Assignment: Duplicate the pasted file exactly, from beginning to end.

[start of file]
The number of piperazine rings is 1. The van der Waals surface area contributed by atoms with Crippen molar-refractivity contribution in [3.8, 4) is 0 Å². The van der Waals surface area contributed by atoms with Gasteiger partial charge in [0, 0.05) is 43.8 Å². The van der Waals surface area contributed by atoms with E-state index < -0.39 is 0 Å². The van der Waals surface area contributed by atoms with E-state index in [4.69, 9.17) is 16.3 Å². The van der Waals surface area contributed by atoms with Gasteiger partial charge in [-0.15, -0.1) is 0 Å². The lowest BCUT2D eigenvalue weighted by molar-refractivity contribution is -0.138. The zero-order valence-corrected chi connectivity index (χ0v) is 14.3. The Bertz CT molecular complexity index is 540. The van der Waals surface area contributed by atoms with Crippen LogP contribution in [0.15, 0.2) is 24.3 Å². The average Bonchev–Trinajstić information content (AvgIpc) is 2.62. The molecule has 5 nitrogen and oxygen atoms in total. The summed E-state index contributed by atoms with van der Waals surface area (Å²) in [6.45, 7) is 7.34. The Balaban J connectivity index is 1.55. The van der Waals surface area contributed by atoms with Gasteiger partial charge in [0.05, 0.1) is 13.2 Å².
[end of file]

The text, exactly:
The number of piperazine rings is 1. The van der Waals surface area contributed by atoms with Crippen molar-refractivity contribution in [3.8, 4) is 0 Å². The van der Waals surface area contributed by atoms with Gasteiger partial charge in [0, 0.05) is 43.8 Å². The van der Waals surface area contributed by atoms with E-state index < -0.39 is 0 Å². The van der Waals surface area contributed by atoms with E-state index in [4.69, 9.17) is 16.3 Å². The van der Waals surface area contributed by atoms with Gasteiger partial charge in [-0.15, -0.1) is 0 Å². The lowest BCUT2D eigenvalue weighted by molar-refractivity contribution is -0.138. The zero-order valence-corrected chi connectivity index (χ0v) is 14.3. The Bertz CT molecular complexity index is 540. The van der Waals surface area contributed by atoms with Crippen LogP contribution in [0.15, 0.2) is 24.3 Å². The average Bonchev–Trinajstić information content (AvgIpc) is 2.62. The molecule has 5 nitrogen and oxygen atoms in total. The summed E-state index contributed by atoms with van der Waals surface area (Å²) in [6.45, 7) is 7.34. The Balaban J connectivity index is 1.55. The van der Waals surface area contributed by atoms with Gasteiger partial charge in [0.05, 0.1) is 13.2 Å².